(The following post is by Scott Castleman, senior pastor of First Presbyterian Church of Ocean Springs. Scott is not only a pastor who loves the Lord and leads his congregation well; he is my son-in-law. Follow his blog, Soul Bacon.)
There is a picture of Rembrandt’s painting, “Christ in the Storm on the Sea of Galilee,” that I keep on my desk. The seas are chaotic and violent. The bow is thrust upward as the stern dips. The disciples in the bow are clinging to lines and mast and sails. There is a disciple straining in futility at the rudder. One disciple in red is leaning over the port stern gunnel in the throws of seasickness. Another disciple is simply holding on for dear life. And there is one shaking Jesus awake. Rembrandt has painted the moment before Jesus has said a word. He imagined Jesus in that odd instant when a person is no longer sleeping but they are not fully awake.
I love that moment in this painting. It looks like chaos. If a person did not know the biblical account but they looked at Rembrandt’s imagination of it they might wonder the end of it all. The painting itself begs the question, “Did they make it?” The only reason I can bear the unresolved tension in this painting is that I know the end of the story. I know the next frame. Jesus rebukes the storm, “Peace! Be still.” And he rebukes the storm in order that his disciples might hear his rebuke of them: “Why are you so afraid? Have you still no faith?” And they marvel and they wonder at what they just saw, asking among themselves, “Who then is this, that even the wind and the sea obey him?”
The wind and the waves knew better the voice of their Sovereign than did his disciples. Would that we, like wind and waves, quit our furies and tantrums at the simple word of “Peace! Be still.” But we do not respond as well as tempests and we are not as obedient as the sea. Rather, we rattle the Lord awake with our urgent prayers prayed not with faith but with desperate doubts and sincere uncertainty about whether everything will actually be okay.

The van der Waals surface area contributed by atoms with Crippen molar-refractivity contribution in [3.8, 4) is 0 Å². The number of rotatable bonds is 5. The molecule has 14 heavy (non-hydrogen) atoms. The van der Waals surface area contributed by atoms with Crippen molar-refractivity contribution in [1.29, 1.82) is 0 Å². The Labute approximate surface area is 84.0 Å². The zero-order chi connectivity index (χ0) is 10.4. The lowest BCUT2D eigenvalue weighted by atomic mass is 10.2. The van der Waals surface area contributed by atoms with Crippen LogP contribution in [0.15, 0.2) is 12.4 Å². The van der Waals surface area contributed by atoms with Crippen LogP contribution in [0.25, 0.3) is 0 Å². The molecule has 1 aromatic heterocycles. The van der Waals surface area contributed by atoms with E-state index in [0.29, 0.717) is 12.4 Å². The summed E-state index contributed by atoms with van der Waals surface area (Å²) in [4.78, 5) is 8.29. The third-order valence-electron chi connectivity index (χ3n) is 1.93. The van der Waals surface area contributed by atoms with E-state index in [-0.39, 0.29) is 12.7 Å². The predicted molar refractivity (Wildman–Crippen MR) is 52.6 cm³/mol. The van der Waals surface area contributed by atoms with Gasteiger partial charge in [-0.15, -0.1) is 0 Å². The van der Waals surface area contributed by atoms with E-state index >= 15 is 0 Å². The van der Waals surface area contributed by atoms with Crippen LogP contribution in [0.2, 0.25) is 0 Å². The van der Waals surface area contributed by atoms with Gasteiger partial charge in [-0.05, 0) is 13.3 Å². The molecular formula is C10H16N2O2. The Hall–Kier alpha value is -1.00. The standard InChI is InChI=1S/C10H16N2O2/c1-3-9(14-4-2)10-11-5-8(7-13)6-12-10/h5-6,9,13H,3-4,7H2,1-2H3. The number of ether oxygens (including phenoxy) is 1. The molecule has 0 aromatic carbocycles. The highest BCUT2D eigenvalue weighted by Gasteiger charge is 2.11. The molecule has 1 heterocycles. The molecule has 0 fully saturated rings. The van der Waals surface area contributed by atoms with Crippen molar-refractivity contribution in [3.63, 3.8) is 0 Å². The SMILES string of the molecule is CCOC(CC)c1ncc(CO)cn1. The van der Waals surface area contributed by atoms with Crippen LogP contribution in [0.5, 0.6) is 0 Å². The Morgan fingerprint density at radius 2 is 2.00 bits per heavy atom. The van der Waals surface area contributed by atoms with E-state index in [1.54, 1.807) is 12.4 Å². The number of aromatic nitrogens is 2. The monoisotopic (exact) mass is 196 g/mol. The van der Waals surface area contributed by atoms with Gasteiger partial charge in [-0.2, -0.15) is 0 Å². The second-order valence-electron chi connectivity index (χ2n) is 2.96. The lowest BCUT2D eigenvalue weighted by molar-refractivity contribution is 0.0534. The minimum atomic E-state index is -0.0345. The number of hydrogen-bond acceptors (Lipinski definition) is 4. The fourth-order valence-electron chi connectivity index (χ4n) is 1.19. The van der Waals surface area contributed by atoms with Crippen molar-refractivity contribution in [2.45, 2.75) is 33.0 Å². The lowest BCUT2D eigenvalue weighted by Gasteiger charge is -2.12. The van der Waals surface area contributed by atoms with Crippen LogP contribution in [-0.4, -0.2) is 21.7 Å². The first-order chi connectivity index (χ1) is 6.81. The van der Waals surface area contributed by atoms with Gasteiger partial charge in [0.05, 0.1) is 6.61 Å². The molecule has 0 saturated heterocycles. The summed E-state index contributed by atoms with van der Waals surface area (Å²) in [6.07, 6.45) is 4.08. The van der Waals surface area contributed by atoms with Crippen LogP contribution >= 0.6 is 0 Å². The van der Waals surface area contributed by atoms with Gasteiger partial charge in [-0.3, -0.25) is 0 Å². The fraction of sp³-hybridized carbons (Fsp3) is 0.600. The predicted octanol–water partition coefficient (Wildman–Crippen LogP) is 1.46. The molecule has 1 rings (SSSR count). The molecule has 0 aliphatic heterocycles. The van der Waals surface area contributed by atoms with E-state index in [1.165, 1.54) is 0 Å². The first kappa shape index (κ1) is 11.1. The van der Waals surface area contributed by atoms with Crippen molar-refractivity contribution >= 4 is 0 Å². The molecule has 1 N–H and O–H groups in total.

That is why I keep this painting on my desk–because at some point between the storms in my life I forget what I learned the last time. I ask myself in the fresh peace of God’s provision, “Who then is this?” I keep this painting on my desk as reminder on nights like tonight that the sovereign God of all things is with me.
Christ the Lord is in the middle of every single circumstance in every single moment. If we could see him we would see that he does not share our anxiety. He doesn’t share our uncertainty about how things will turn out. He does not live in the tension of our worst-case scenario. Our raging sea doesn’t stir him. Who can sleep in the midst of a violent storm that boils a little boat on Galilee in the middle of the night as twelve grown men shout and pull and push and puke? The one who sleeps in that moment is one who knows that the storm is just a storm. He’s not worried about not getting to where he is leading them to go. The one asleep is the one who knows that the wind and the waves are subject to him and not the other way around. The one who sleeps is the one who would silence the storm not in order to save those who were in it, but rather so they could hear him better as he rebuked their fear and their lack of faith.
As your storm rages…
Consider how it is that He can rest
And gently lay your head upon His breast.
O to sleep when others toil and shout,
To find peace while those are tossed about.
Who then is this that wind and sea obey
And calls fearful night to faithful day?
Him whose voice made darkness bright
And brings men from shadows into light.